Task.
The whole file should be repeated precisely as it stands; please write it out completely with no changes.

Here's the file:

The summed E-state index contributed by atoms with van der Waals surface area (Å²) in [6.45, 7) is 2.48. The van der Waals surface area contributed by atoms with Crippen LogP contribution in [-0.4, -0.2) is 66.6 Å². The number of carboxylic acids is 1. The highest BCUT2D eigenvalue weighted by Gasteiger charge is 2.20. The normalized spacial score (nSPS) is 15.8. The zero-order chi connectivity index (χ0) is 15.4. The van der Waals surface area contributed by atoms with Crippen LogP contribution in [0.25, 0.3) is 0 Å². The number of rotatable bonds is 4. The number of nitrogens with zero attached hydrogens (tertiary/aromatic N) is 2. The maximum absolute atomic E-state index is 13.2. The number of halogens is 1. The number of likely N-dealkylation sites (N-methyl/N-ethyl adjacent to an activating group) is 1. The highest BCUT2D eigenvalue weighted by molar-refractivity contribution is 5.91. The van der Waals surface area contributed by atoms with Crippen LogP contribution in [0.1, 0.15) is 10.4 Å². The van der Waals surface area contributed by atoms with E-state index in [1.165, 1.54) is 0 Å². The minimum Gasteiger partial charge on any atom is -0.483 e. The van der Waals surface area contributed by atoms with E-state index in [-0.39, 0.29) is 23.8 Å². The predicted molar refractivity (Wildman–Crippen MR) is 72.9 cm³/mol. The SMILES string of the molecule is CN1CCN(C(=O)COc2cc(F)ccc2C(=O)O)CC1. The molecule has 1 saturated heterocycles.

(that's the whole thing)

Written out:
The summed E-state index contributed by atoms with van der Waals surface area (Å²) in [6.45, 7) is 2.48. The van der Waals surface area contributed by atoms with Crippen LogP contribution in [-0.4, -0.2) is 66.6 Å². The number of carboxylic acids is 1. The highest BCUT2D eigenvalue weighted by Gasteiger charge is 2.20. The normalized spacial score (nSPS) is 15.8. The zero-order chi connectivity index (χ0) is 15.4. The van der Waals surface area contributed by atoms with Crippen LogP contribution in [0.25, 0.3) is 0 Å². The number of rotatable bonds is 4. The number of nitrogens with zero attached hydrogens (tertiary/aromatic N) is 2. The maximum absolute atomic E-state index is 13.2. The number of halogens is 1. The number of likely N-dealkylation sites (N-methyl/N-ethyl adjacent to an activating group) is 1. The highest BCUT2D eigenvalue weighted by molar-refractivity contribution is 5.91. The van der Waals surface area contributed by atoms with Crippen LogP contribution in [0.1, 0.15) is 10.4 Å². The van der Waals surface area contributed by atoms with E-state index in [1.165, 1.54) is 0 Å². The minimum Gasteiger partial charge on any atom is -0.483 e. The van der Waals surface area contributed by atoms with E-state index in [-0.39, 0.29) is 23.8 Å². The predicted molar refractivity (Wildman–Crippen MR) is 72.9 cm³/mol. The SMILES string of the molecule is CN1CCN(C(=O)COc2cc(F)ccc2C(=O)O)CC1. The molecule has 1 saturated heterocycles.